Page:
As much as last week’s season opener for The Good Wife pointed ahead at the rocky roads to come “Everything is Ending” was more concerned with setting the pace for the season with the headiness and haste which comes with having too much on your plate. The second episode is not definitively less filled with underhand dealings and plotty plots, but it’s less electric. Things are congealing, in form and content. After last week’s opener anything after might feel like a less than, and “The Bit Bucket” lacks for some of efficiency but even as it ambles along with less alacrity it achieves its goal of extending the tension.
The case of the week sees the return of the Neil Gross of fake Chicago’s google surrogate CHUMHUM. The case itself, I’m certain rooted in fact for all its twists and turns, is almost ungainly in just how convoluted and confusing it is for the parties involved. The short of it – Gross has a gag-order placed on him courtesy of NSA, where the true crux of the episode’s main arc lies. The NSA is listening. The Good Wife luxuriates in these chances to stay immediately relevant by using current affairs in their episodes and the foreboding reminder that the NSA is listening, legally extending their parameters, to various facets of their lives is undoubtedly sign of a larger recurring arc to be built. It’s as emphatic a sign as any that trouble lies ahead. The danger in “The Bit Bucket”, though, is that for all the legalese and technical manoeuvrings that Alicia and company go through this main arc of the NSA’s actions and their lawyers pales against other indications of that similar sign of bad things coming…
Most ominous is the case of Diane’s judgeship. A storyline that I’m curious to see play out as seemingly requires Baranski leaving the show or having a significantly different role. Diane’s ascendance to the Judge’s seat hinges on her denouncement of Will’s trouble with disbarment and his thorny past, including Lemond Bishop. It’s a move that adds tension but one which makes me wince just slightly. The situation depends too much on happenstance, the chief justice’s antipathy towards Will seems exaggerated and the episode’s cliff-hanger necessitating that Diane NOT throw will under the bus happening just as the deed has been done feels just slightly on the nose. I’m willing to forgive the rocky journey if the denouement pays off because Will vs Diane does present a chance for interesting dynamics and the show has always excelled at pitting allies against each other without going the easy route and making either of them emphatically wrong.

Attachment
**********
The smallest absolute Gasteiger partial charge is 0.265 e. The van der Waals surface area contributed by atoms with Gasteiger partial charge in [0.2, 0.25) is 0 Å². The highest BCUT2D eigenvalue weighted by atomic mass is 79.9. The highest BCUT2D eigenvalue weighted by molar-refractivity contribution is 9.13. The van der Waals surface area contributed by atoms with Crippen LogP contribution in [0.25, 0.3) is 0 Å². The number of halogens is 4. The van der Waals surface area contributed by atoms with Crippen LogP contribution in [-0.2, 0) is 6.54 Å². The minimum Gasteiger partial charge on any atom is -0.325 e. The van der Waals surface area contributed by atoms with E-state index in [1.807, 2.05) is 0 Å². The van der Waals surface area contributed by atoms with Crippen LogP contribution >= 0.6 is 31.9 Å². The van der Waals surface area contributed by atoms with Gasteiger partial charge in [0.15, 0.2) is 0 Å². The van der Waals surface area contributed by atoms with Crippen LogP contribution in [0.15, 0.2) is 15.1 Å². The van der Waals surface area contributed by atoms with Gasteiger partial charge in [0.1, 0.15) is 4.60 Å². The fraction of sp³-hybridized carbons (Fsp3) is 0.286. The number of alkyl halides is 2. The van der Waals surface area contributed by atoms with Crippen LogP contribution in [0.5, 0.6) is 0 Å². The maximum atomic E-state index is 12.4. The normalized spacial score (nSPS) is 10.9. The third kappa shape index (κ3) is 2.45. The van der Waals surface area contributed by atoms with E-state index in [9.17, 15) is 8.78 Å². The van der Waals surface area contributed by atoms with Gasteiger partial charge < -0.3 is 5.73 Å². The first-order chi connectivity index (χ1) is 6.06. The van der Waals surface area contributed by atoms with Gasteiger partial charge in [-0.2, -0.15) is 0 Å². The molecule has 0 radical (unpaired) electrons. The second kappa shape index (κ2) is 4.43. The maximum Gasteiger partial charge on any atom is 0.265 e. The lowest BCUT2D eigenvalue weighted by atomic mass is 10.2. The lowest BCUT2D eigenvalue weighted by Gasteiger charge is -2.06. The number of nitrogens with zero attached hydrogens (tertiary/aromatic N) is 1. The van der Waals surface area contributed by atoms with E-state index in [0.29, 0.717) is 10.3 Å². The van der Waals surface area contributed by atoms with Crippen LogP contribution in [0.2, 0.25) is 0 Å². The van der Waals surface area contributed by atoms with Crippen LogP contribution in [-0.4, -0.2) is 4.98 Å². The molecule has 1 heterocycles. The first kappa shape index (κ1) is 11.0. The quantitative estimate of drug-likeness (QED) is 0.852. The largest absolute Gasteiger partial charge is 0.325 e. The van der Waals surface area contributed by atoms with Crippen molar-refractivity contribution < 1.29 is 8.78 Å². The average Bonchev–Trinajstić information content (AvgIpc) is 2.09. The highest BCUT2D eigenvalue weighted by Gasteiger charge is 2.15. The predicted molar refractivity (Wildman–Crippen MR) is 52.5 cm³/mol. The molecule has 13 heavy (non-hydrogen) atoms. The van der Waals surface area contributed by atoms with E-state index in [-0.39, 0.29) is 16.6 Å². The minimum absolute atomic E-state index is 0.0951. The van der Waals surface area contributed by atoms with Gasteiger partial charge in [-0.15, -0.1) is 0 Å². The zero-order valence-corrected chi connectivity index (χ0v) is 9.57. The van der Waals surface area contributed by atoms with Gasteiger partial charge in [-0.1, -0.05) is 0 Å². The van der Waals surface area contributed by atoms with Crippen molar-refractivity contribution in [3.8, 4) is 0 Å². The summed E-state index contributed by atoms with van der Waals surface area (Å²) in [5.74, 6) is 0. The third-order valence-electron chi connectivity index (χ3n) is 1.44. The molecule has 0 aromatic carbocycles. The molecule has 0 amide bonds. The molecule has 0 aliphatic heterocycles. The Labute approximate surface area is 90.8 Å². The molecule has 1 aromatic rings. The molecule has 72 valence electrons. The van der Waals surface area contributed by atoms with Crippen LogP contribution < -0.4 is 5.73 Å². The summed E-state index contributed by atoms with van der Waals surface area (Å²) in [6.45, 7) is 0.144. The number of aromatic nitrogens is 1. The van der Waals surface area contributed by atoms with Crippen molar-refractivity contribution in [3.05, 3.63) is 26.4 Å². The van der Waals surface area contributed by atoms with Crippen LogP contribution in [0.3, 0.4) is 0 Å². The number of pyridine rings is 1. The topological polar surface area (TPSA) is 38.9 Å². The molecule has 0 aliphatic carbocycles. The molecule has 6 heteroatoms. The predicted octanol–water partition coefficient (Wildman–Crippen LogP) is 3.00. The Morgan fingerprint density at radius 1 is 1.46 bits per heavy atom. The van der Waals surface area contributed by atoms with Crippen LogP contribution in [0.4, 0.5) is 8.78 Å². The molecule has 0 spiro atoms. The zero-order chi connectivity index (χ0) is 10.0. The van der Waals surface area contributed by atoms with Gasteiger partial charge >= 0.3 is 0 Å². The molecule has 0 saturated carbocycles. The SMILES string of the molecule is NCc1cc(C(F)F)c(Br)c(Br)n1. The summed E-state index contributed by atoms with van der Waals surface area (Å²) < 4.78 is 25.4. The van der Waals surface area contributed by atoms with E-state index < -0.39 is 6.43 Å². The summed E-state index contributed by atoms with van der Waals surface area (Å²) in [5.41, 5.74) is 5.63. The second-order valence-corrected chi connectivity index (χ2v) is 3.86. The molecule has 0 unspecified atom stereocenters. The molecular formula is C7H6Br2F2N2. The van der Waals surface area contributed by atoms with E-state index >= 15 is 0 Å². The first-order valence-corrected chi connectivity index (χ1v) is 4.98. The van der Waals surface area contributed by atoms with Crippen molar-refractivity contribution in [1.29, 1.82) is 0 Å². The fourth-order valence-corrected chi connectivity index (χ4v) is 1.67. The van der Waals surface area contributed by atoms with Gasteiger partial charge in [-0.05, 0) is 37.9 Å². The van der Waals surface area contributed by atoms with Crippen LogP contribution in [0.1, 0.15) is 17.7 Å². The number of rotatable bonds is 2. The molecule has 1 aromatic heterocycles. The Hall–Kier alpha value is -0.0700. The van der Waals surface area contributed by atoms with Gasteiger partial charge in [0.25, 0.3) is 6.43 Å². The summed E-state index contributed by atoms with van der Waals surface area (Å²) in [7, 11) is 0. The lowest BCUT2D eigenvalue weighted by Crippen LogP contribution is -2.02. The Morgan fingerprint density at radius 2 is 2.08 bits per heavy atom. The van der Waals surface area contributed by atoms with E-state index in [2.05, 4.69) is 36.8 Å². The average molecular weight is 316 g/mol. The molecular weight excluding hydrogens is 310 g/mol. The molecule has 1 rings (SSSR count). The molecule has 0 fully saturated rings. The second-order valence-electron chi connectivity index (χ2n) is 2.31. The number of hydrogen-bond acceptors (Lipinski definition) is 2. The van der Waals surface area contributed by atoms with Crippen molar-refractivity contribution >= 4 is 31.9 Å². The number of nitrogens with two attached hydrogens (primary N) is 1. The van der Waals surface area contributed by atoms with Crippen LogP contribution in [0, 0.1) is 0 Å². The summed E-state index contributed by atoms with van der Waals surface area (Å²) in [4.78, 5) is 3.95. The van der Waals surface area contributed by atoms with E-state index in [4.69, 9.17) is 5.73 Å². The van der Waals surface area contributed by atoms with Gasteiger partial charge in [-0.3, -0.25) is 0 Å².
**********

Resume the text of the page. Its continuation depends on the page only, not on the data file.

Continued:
Other signs of trouble looming comes from the firm’s resident jungle (see below) cat David Lee who seems poised to be the one to find out about Florrick/Agos. With the new firm already in financial trouble and Veronica lending them money the road away from Lockhart / Gardner feels as stressful as the one towards it. David’s machinations with Alicia’s mother are the right mix of awkward and entrancing and Veronica’s bequeathal of the money to Alicia becomes not just a random aside when we remember that as her lawyer David has access to her financial statements.
Next week on The Good Wife the fall-out from Diane’s apparent betrayal of Will (and implicitly, the firm) occurs dragging out the tension of things really hitting the fan when the Florrick/Agos news surfaces for another few more weeks. Incidentally, episode five is titled “Hitting the Fan”.
- “You're a carnivore. You're a jungle cat.” Veronica tells David Lee, making Grenier and Channing a bizarre couple that I feel compelled to root for.
- Less pleasant signs, the use of Kalinda continues to be scant and potentially worrisome. Potentially.
- Great kudos for typical excellence in continuity with a recurring character mentioned or shown behind every door. (Welcome back, Becca, you minx.)
- The Good Wife never feels like it’s padding to get to 22 episodes per year, but as good an episode as this is I worry about filler moments so early in the season.
Episode Grade: B